EU Deploys Election Observation Team

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Barely days after a high-level delegation from the United States-based National Democratic Institute (NDI) concluded a robust observation mission in the country — commending election stakeholders as well as proffering many recommendations to ensure a peaceful and transparent electoral process — another international election observer mission has made its presence known in the country.

The European Union (EU) last Thursday deployed an Election Observation Mission (EU-EOM), comprising 20 long-term observers to the presidential and parliamentary elections scheduled for October 10.

The EU-EOM deputy chief observer, Alessandro Parziale, said at a press conference in Monrovia that The EU Mission will monitor the process without interfering or supervising. “I hope that our team of analysts and observers will contribute with impartial and objective assessments to a democratic transition in Liberia,” which he described as a historical moment for the country.

Besides the deputy chief observer, the new mission arrived in Monrovia on August 31 with a core team of eight analysts consisting of election, political, legal, human rights and gender, finance, media and data experts.

Mr. Parziale said that since the team’s arrival, they have been meeting with many stakeholders involved in the electoral process. “On the 4th of September the team met with the chairman, co-chairman and Commissioners of the National Elections Commission (NEC) and launched the mission officially,” he said.

Since then the EU-EOM has held several meetings with Liberian authorities and groups, including ministers, journalists and civil society organizations as well as the delegation of the EU to Liberia.

A group of 20 long-term observers joined the EU-EOM on September 10, and were deployed on Thursday, September 14 to various parts of Liberia to follow electoral preparations and campaigns. The observers come from 20  EU member states and will stay in Liberia beyond election day. Additionally, 34 short-term observers will be deployed throughout the country, together with locally recruited short-term observers.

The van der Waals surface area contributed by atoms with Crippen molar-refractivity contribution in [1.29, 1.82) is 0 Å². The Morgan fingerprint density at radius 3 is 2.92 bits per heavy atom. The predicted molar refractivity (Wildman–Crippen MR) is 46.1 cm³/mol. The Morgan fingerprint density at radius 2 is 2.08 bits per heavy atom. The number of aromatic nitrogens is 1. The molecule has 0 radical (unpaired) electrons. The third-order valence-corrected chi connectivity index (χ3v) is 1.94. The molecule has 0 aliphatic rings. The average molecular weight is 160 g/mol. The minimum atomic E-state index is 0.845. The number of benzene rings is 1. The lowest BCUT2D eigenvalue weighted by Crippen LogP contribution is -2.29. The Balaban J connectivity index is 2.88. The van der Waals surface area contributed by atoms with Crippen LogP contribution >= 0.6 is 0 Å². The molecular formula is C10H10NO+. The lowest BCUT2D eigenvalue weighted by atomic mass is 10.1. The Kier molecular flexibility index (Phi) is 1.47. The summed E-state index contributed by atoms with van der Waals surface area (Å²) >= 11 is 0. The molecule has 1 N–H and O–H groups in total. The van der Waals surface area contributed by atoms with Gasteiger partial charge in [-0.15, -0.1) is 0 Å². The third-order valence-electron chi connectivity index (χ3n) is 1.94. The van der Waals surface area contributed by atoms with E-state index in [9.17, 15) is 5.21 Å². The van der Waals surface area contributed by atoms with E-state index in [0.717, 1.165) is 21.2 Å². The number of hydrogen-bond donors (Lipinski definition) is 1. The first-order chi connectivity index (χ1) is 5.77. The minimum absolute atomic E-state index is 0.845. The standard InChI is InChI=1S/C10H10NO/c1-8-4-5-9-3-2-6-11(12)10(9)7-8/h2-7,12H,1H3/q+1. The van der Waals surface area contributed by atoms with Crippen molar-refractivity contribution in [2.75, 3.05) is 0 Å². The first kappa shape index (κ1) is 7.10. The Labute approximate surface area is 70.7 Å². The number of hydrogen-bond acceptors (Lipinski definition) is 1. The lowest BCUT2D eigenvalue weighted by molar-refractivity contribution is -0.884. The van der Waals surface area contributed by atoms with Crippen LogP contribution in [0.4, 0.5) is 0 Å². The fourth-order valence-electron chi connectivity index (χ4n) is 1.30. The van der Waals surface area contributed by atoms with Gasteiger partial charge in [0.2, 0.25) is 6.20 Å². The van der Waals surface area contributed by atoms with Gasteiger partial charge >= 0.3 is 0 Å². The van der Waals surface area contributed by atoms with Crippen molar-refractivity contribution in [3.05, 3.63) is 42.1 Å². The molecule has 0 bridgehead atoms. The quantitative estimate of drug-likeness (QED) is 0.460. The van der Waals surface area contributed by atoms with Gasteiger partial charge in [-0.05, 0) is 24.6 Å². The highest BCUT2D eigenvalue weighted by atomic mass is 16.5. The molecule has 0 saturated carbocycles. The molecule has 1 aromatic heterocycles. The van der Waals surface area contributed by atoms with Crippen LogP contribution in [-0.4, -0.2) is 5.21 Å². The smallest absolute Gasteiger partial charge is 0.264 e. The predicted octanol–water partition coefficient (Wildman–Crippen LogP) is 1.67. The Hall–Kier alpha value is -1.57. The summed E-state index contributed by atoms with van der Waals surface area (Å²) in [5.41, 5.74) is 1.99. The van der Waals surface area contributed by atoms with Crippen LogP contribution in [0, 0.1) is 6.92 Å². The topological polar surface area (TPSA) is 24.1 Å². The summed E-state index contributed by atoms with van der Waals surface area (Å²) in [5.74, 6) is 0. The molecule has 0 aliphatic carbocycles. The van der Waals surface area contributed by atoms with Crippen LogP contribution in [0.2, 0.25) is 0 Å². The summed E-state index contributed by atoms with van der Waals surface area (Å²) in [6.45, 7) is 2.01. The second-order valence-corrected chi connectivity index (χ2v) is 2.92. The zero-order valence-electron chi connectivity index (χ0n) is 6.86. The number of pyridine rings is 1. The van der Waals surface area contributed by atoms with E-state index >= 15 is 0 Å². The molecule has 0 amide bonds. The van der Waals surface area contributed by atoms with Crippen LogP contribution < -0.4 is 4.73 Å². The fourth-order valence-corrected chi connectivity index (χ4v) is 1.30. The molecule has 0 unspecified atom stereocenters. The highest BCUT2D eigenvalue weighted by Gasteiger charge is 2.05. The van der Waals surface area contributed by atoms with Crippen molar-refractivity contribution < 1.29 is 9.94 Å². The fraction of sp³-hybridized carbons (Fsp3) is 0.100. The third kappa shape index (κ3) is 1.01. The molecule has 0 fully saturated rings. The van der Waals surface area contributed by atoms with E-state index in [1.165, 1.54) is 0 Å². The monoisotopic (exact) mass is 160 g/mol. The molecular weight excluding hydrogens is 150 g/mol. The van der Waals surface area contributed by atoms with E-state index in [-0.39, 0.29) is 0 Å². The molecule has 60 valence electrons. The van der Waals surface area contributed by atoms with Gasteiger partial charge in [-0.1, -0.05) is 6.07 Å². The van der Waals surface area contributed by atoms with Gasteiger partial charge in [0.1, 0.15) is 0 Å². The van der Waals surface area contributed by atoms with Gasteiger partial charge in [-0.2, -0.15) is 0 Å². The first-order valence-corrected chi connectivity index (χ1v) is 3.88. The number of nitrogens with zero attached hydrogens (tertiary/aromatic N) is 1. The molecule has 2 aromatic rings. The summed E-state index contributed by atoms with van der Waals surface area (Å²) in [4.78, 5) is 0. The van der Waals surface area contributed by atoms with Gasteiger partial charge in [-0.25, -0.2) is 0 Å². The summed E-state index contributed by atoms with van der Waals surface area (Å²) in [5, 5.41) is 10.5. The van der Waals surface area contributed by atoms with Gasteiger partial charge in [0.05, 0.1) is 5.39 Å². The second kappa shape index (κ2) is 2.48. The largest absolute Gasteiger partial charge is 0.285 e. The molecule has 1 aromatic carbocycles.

“The EU-EOM will assess the elections, according to Liberia’s national law, and the international commitments it has made regarding elections. It will focus on the entire electoral process, including the legal framework, electoral administration, voter registration, nominations, campaigning, the conduct of the media, voting and the counting, the tally of results and dispute resolution mechanisms,” explained Mr. Parziale.

All EU-EOM observers are bound by a code of conduct, which requires strict neutrality and non-interference. The EU-EOM undertakes its work in accordance with the Declaration of Principles for International Election Observation. It will publish its initial findings in a preliminary statement, which will be presented at a press conference shortly after election day. A final report with recommendations to the public will be presented at a later date.

9 COMMENTS

  1. The white man has to come to validate African elections. When did an African country attend a European election to observe and comment on the results?

  2. The world is now a global village. One wouldn’t know how many nationalities have form part of observer teams and gone out to observe and satisfied elections results. This shouldn’t be a matter of black and white complexion. The efforts of the EU observers should be appreciated; they are partners in the process.

  3. Until the black man can sustain himself and stop begging the white man for all his needs. Your road, electric power, budget shortfall, medical and education are provided by the white man.

    • “Thank god we will have people credible to watch and speak to reality?” These same “credible people” watched the Kenyan elections and said it was well conducted until all the major irregularities were exposed by the opposition

  4. The African Union should stay the hell away from us. They are the ones who sit in big hotels, enjoying the high life and then send results that they get from their friends. They never venture in the rural areas at all. Africa Union leaders protect each other in their dictatorship. Let the AU stay away. I hope our judiciary is as strong as the one in Kenya if trouble comes.

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